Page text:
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Archive for the 'Neglected Gems' Category

Neglected Gems – Advise & Consent

A political thriller set in the hallowed chambers of the US Senate, Otto Preminger’s excellent Advise & Consent has been largely ignored by the users of Criticker, despite having quite a few things to recommend it.

One of the subplots involves (spoiler) the secret homosexual affair of a sitting senator — a fairly taboo topic in 1962. And in order to make this film, which deals with the President’s attempt to get a largely unknown man (with a possibly shady past) installed as the Secretary of State, Preminger went up against the MPAA’s censorship board. He dealt with communist themes and cast stridently liberal actors, such as Burgess Meredith, who had been put on the infamous Hollywood Blacklist.

Plus, Advise & Consent features the film debut of Betty White, who plays a mouthy grandma that makes shockingly off-color jokes. Turns out that’s all she could ever do. No actually, she plays the well-mannered, young Senator from Kansas. Refreshing to see a different side of her:

Well-told, engaging political dramas are hard to come by, and this one is definitely worth a look. I’m not sure how it’s sneaked under the radar for so long!

Neglected Gems: Unknown Pleasures

In 2002, filmmaker Jia Zhangke released his third feature film to universal acclaim. Unknown Pleasures would barely lose the Palme d’Or to Polanksi’s The Pianist, but still won accolades from critics and ended on a few top 10 lists.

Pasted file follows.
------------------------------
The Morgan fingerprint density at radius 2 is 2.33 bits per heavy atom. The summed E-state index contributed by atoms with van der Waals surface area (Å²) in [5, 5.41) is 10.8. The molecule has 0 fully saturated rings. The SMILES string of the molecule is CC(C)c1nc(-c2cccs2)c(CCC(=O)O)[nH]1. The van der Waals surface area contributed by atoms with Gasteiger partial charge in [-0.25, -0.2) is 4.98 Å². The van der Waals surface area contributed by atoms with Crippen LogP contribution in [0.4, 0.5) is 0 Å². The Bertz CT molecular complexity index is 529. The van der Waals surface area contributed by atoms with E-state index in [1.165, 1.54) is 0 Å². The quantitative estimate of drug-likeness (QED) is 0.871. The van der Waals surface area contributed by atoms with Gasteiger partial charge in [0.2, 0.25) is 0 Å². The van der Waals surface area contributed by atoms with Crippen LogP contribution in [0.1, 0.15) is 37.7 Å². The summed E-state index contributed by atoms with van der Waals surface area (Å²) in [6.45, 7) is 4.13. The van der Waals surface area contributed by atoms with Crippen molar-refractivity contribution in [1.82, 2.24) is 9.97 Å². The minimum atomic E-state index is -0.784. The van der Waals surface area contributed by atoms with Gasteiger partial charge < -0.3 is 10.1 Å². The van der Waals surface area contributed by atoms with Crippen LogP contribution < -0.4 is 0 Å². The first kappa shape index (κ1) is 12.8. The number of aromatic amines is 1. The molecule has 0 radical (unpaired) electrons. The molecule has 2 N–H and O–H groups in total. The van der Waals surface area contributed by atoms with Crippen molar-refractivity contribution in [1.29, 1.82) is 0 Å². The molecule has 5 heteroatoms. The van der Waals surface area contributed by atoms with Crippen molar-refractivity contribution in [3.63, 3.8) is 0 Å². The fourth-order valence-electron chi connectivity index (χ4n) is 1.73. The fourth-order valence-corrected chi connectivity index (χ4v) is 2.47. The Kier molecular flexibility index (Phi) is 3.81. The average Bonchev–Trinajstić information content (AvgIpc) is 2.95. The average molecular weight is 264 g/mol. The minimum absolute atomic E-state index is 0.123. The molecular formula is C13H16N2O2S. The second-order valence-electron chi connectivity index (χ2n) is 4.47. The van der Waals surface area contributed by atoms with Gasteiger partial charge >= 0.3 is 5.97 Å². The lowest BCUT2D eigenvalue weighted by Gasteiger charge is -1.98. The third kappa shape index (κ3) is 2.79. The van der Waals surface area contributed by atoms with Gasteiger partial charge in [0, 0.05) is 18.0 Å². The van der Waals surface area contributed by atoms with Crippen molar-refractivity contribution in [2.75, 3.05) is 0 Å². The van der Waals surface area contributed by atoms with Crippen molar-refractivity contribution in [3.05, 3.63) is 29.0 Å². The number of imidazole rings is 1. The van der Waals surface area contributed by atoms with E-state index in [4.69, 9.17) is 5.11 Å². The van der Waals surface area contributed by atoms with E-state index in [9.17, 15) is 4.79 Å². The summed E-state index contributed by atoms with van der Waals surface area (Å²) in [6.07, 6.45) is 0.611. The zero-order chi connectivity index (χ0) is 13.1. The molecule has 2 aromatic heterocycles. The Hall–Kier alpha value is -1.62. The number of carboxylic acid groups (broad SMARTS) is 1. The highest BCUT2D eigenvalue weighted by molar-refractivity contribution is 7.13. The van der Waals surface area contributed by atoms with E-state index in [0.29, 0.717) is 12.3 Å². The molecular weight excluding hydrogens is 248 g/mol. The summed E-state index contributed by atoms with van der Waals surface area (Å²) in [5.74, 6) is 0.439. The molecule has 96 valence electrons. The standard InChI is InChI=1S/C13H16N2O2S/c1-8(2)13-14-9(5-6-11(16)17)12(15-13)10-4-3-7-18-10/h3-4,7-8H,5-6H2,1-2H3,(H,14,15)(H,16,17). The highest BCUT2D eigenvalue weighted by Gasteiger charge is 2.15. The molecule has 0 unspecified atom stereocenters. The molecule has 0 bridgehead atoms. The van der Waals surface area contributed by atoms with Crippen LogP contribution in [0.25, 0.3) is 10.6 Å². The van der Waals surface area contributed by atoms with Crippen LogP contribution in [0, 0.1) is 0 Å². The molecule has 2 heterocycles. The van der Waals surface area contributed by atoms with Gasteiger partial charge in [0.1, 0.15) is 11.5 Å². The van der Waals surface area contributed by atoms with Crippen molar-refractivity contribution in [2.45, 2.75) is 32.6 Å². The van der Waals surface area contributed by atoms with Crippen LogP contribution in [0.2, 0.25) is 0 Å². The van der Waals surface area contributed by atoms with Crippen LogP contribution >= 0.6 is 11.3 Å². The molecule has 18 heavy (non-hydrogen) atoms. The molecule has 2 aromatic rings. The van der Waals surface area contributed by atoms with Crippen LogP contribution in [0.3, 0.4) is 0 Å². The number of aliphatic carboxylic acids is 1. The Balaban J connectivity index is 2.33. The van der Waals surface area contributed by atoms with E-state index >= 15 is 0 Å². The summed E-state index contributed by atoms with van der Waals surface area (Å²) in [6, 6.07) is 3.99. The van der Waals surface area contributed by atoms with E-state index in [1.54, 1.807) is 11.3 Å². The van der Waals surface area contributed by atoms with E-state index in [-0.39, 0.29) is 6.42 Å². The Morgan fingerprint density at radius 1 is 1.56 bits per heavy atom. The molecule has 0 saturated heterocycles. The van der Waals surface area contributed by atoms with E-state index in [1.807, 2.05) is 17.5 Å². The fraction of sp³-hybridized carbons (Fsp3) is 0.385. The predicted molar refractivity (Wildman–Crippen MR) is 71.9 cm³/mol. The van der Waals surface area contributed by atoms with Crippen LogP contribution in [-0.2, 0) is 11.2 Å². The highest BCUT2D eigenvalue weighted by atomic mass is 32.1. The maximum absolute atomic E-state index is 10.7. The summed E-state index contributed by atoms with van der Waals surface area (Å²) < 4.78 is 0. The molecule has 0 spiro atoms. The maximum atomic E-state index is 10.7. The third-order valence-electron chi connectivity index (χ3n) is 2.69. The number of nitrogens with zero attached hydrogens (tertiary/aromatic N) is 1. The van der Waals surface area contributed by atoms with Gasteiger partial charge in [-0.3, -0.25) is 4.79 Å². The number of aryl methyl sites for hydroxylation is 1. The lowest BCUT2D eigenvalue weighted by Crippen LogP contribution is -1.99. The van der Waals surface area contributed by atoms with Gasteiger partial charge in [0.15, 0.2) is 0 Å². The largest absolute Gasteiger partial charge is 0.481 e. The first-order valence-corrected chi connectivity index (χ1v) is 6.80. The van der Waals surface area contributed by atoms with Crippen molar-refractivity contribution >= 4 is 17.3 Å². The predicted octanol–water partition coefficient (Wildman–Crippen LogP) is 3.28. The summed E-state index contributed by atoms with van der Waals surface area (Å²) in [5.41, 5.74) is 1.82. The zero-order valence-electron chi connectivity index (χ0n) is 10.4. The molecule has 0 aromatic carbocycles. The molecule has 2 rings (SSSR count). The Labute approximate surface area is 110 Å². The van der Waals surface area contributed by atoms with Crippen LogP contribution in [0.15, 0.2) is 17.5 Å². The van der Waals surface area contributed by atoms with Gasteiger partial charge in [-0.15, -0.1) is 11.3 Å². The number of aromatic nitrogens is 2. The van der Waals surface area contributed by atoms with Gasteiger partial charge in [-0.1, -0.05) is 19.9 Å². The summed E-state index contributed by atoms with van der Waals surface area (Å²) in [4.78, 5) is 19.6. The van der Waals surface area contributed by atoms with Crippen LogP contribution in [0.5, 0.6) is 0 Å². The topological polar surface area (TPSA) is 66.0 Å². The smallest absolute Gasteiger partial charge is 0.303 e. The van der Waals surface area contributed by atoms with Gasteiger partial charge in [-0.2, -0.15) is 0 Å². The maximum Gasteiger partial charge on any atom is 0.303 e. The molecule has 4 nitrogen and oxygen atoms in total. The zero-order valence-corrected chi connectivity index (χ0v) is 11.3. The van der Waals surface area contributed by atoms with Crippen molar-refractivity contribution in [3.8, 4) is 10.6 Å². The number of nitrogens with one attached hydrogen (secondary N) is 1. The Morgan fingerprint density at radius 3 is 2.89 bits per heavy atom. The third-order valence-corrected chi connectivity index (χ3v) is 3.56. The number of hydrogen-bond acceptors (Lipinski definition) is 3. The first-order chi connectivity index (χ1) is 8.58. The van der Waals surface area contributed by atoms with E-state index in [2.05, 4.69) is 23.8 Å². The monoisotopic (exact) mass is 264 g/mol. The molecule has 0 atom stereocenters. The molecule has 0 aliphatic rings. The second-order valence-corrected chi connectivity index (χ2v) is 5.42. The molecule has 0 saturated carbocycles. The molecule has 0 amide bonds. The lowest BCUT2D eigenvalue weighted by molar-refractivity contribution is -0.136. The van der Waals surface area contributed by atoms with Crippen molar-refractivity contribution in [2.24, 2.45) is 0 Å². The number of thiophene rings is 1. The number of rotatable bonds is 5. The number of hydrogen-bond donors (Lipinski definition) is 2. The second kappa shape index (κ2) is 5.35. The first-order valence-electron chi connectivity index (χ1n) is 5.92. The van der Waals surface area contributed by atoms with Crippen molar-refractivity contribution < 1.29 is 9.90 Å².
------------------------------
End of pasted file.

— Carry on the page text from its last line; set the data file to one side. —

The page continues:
Set in the industrial Chinese city of Datong, the plot follows a trio of disillusioned adolescents who are part of the “Birth Control Generation” — that first generation of Chinese youth who are the product of the government’s one child policy. As such, loneliness and detachment from reality are dominant themes. The kids, Bin Bin, Xiao Ji and Qiao Qiao, fall in love, discuss American culture and eventually fall into a bit of crime.

Like too many films out of Asia, Unknown Pleasures has remained almost completely disregarded by Western audiences. Slow character development and long stretches where not much happens at all… such movies tend to work on the festival circuit but not with the casual fan. But that doesn’t excuse the users of Criticker! This is a hauntingly beautiful film, which captures important human moments during China’s reawakening. Seek it out.

Neglected Gems: Lila Says

In 2004, a wonderful movie about sexual awakening came out of France. Lila Says tells the story of Chimo, a teenager in an Arabic neighborhood of Marseilles who falls in love with Lila, a new girl on the block. Lila plays seductive, entrancing Chimo with peeks up her skirt and sordid tales of past sexual conquests, but their fledgling affair remains innocent… until a more aggressive friend of Chimo’s falls in love with Lila, too.